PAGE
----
"I became convinced that the Early Church is more Catholic than Protestant and that the Catholic view of justification, correctly understood, is biblically and historically defensible," Beckwith wrote on the blog. "Even though I also believe that the Reformed view is biblically and historically defensible, I think the Catholic view has more explanatory power to account for both all the biblical texts on justification as well as the church's historical understanding of salvation prior to the Reformation all the way back to the ancient church of the first few centuries.
"Moreover, much of what I have taken for granted as a Protestant -- e.g., the catholic creeds, the doctrines of the Trinity and the Incarnation, the Christian understanding of man, and the canon of Scripture -- is the result of a Church that made judgments about these matters and on which non-Catholics, including Evangelicals, have declared and grounded their Christian orthodoxy in a world hostile to it. Given these considerations, I thought it wise for me to err on the side of the Church with historical and theological continuity with the first generations of Christians that followed Christ's Apostles."
Several scholars critical of Beckwith's decision responded to his statements on the blog. Doug Groothuis, professor of philosophy at Denver Seminary, said Beckwith's return to the Catholic Church was a "sad day for all true sons and daughters of the Protestant Reformation, for all who lived and died for its truths."
Groothuis said Beckwith was "embracing serious theological error" and by joining Rome he was putting an institution and men ahead of the Gospel of Jesus Christ. However, he commended the decision to resign from ETS. Groothuis was contacted by Baptist Press but said in an e-mail that he did not wish to add to the comments posted on his own blog or the blog where Beckwith announced his decision.
Malcolm Yarnell III, assistant dean for theological studies and director of the Center for Theological Research at Southwestern Baptist Theological Seminary in Fort Worth, Texas, said while Beckwith is "a sensitive Christian scholar who deserves our sincere prayers on his behalf," his arguments regarding his return to the Catholic Church warrant "careful analysis and rebuke."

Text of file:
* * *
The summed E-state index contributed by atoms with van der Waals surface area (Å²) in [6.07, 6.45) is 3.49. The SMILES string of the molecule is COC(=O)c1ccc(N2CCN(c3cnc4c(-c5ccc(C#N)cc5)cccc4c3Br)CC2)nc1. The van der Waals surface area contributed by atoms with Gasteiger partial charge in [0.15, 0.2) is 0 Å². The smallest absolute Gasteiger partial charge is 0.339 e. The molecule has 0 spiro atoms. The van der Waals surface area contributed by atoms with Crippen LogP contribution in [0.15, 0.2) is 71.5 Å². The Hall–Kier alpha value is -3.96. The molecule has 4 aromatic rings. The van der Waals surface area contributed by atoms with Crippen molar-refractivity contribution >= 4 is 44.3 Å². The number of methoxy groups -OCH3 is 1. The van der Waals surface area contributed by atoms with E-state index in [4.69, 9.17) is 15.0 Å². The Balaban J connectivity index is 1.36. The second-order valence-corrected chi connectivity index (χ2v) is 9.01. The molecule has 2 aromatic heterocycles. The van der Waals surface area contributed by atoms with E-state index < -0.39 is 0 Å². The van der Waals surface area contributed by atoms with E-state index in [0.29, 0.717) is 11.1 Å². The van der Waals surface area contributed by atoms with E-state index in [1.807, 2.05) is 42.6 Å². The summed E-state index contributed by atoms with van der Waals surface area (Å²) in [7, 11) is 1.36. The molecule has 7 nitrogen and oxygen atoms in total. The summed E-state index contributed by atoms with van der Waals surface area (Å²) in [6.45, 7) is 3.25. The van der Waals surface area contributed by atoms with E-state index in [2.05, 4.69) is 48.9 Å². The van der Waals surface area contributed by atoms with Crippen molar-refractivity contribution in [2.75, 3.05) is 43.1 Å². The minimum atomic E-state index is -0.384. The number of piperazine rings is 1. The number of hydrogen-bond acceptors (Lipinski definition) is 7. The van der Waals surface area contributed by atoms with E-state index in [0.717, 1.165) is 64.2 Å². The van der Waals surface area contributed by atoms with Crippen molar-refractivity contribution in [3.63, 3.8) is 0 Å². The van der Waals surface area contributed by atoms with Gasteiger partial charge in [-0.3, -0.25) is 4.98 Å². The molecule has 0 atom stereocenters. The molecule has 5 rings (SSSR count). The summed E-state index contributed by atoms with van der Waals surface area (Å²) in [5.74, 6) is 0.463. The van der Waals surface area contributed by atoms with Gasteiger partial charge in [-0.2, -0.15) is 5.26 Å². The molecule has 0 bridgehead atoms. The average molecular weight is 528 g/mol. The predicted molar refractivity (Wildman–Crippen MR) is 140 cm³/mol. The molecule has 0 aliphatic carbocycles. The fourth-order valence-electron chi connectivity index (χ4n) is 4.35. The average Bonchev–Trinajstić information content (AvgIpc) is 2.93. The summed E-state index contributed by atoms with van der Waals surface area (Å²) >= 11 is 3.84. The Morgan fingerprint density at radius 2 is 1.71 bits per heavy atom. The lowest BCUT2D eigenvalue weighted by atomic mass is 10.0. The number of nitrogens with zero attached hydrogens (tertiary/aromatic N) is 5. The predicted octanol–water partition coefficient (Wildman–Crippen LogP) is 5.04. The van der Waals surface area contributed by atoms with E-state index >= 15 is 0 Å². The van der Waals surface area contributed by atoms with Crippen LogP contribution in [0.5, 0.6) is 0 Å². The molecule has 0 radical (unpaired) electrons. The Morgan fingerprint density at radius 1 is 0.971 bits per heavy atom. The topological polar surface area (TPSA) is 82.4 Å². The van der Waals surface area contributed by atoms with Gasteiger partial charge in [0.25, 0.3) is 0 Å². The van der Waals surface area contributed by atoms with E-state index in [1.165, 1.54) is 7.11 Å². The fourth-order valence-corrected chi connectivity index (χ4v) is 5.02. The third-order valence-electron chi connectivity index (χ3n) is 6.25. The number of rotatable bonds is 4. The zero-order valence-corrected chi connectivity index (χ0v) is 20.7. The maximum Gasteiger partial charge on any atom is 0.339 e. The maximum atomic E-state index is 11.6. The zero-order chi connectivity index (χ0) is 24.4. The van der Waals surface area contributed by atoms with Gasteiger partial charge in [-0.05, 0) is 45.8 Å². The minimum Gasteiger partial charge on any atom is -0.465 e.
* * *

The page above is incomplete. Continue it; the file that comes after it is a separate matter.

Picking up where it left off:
Yarnell told Baptist Press in an e-mail that he recently warned during a chapel service at Southwestern Seminary that there is a tendency among some Baptists to "compromise the sufficiency of Scripture, become enamored with the church fathers, and finally to cross the Tiber into Rome." New movements known as "Baptist Catholicity" and "Evangelical Ecumenism," he said, are "serious temptations for the younger generation of Southern Baptists, many of whom I fear do not have a deep grounding in doctrinal Bible teaching."
Yarnell said the best way for Southern Baptists to respond to "the debacle of a Baylor professor and president of ETS converting to Rome is threefold: our pastors must return to preaching the Bible alone, our people must renew their appreciation for their Baptist heritage, and our theologians must maintain a healthy distance between biblically-based Baptist beliefs and the unbiblical traditions and philosophies of other evangelicals, especially those that pervert our Lord's commands by baptizing babies."
Beckwith's return to the Catholic Church was reported by the Catholic News Agency and EWTN, also known as the Global Catholic Network.
Father Timothy Vaverek, now Beckwith's pastor at St. Joseph's Catholic Church in Waco, told Baptist Press that, while he could not make comments "specific to Dr. Beckwith's return to the Church," he believes Beckwith's decision will prompt dialogue among evangelicals and Catholics.